LAT editor's backstory on 'Inside the Cartel'

I just received the first of what I gather could be several, perhaps dozens, of forwarded farewell notes from staffers departing the Los Angeles Times newsroom in the next little while. At least one fairly senior writer type has been telling people outside the paper there could be sixty exits this week via buyouts or layoffs, but I have no confirmation of that number. (Earlier alert that stuff was happening.) Meanwhile, editor Russ Stanton sent out this note Saturday praising the Times' series on the Sinaloa drug cartel that began this weekend. Memo below:


I want to call your attention to the latest of our major enterprise efforts, “Inside the Cartel,” which is up on and will anchor the front page of Sunday’s print edition.

This outstanding four-part series by Rich Marosi comes out of our continuing and comprehensive coverage of the Mexican drug wars, now in its fourth year. Rich’s project, which itself was more than two years in the making, is a tour de force of reporting and writing – an absorbing, character-rich anatomy of the Sinaloa cartel.

This project began with a series of questions: How do illegal drugs make their way into this country and onto the streets of our cities? Can we learn about the guts of cartel operations? If so, can we bring the subject to life for our readers?

The search for answers took Rich to courthouses and DEA offices, across the sun-baked Imperial Valley and the smokestack cities of southeast L.A. County, to Bell and to the Bronx. Tracy Wilkinson, our Mexico City bureau chief, contributed fearless and valuable reporting from Badiraguato, the heartland of Mexican drug trafficking.

Speaking of fearless, photographer Don Bartletti brought his creativity and tenacity to the task of illustrating the stories. He traveled to Culiacan, Mexico, to photograph a cartel chief’s mansion. He searched Death Valley for the landing strips used by cocaine pilots, and he flew in a single-engine plane to replicate one air smuggler’s route. Mary Cooney edited the photos, and Bryan Chan helped Don fashion an audio slide show.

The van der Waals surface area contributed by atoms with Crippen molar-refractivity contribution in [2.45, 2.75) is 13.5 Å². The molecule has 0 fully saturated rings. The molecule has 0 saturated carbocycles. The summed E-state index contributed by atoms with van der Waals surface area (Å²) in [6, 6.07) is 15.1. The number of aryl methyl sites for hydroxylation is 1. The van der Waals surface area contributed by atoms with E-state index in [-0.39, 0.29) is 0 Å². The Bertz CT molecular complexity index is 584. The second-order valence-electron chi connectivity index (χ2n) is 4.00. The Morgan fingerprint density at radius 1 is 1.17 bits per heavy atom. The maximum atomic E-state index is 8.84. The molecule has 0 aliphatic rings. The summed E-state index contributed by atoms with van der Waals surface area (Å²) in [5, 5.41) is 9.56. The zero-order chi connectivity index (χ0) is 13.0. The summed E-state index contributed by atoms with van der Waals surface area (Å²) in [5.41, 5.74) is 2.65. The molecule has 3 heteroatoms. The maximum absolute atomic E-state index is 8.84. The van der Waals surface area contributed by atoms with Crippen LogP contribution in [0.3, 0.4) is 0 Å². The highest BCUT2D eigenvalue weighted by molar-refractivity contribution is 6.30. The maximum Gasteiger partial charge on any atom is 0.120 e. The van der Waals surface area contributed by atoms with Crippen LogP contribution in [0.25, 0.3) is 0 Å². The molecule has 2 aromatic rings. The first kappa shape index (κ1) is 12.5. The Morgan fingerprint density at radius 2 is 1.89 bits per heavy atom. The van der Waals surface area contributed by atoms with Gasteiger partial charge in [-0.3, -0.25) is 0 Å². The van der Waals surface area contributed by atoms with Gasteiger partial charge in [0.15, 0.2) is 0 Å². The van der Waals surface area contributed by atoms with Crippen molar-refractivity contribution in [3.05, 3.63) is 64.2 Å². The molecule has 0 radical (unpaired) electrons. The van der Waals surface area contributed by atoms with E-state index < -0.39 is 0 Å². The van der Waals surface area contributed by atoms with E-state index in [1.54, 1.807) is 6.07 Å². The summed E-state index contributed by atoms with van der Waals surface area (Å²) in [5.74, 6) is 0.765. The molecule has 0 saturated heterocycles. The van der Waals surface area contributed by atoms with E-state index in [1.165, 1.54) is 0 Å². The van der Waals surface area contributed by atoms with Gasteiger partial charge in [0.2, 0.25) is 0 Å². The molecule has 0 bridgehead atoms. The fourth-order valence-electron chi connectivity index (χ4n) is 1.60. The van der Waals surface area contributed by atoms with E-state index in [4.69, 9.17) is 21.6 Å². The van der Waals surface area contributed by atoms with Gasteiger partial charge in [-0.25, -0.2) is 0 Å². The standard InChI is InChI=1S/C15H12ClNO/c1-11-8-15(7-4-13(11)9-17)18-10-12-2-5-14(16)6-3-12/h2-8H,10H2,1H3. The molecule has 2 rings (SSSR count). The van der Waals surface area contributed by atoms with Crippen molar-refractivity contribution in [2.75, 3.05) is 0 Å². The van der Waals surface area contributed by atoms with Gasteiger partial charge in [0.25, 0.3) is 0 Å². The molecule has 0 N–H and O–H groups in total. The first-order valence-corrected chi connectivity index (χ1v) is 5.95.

Raoul Rañoa, with help from Tom Reinken and Thomas Suh Lauder, created vivid print and Web graphics detailing how traffickers conceal drugs in vehicles, smuggle the goods into Southern California, stack and pack them in stash houses, and transport them to all corners of the U.S.

Geoff Mohan, a guiding light for much of our coverage of Mexico’s drug war, gave Rich crucial early guidance on how to report and write the series. Steve Clow helped bring the project home.

Laura Dominick copy-edited the stories, conjuring her usual unforgettable headlines (“Big Rigs and Black Magic,” for a story about how psychics advise the cartel on the timing of drug shipments). Deborah McKown slotted the series.

Maloy Moore and Ben Welsh worked with Rich to create a rich online display of source documents. Megan Garvey, with help from Web producers Armand Emamdjomeh, Sue Timmons and Paul Olund, wove these and other elements into an engaging presentation at Michael McGehee and Jeff Amlotte produced videos for the Web. Kelli Sullivan created a dazzling design for the newspaper.

This project is yet another example of the ambition, quality and value of Los Angeles Times journalism and one of which we can be immensely proud.

Russ Stanton

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